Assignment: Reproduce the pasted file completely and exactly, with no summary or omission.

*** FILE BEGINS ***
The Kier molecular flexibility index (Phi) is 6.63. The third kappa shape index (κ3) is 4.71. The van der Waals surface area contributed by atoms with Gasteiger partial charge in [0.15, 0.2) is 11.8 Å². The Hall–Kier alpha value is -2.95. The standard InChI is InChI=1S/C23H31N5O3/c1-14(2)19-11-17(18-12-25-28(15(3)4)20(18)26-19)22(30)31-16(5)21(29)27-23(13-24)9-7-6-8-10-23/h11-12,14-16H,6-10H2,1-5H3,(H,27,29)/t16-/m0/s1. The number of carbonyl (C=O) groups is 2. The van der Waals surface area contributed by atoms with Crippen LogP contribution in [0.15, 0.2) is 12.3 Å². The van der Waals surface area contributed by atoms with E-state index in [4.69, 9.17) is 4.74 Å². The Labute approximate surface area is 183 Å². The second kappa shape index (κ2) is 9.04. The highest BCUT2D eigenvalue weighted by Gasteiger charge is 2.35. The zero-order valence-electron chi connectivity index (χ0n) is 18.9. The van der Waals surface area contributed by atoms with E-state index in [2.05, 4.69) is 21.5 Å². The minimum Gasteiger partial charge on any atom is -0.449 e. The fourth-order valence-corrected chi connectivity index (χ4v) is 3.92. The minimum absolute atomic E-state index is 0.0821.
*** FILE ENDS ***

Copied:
The Kier molecular flexibility index (Phi) is 6.63. The third kappa shape index (κ3) is 4.71. The van der Waals surface area contributed by atoms with Gasteiger partial charge in [0.15, 0.2) is 11.8 Å². The Hall–Kier alpha value is -2.95. The standard InChI is InChI=1S/C23H31N5O3/c1-14(2)19-11-17(18-12-25-28(15(3)4)20(18)26-19)22(30)31-16(5)21(29)27-23(13-24)9-7-6-8-10-23/h11-12,14-16H,6-10H2,1-5H3,(H,27,29)/t16-/m0/s1. The number of carbonyl (C=O) groups is 2. The van der Waals surface area contributed by atoms with Crippen LogP contribution in [0.15, 0.2) is 12.3 Å². The van der Waals surface area contributed by atoms with E-state index in [4.69, 9.17) is 4.74 Å². The Labute approximate surface area is 183 Å². The second kappa shape index (κ2) is 9.04. The highest BCUT2D eigenvalue weighted by Gasteiger charge is 2.35. The zero-order valence-electron chi connectivity index (χ0n) is 18.9. The van der Waals surface area contributed by atoms with E-state index in [2.05, 4.69) is 21.5 Å². The minimum Gasteiger partial charge on any atom is -0.449 e. The fourth-order valence-corrected chi connectivity index (χ4v) is 3.92. The minimum absolute atomic E-state index is 0.0821.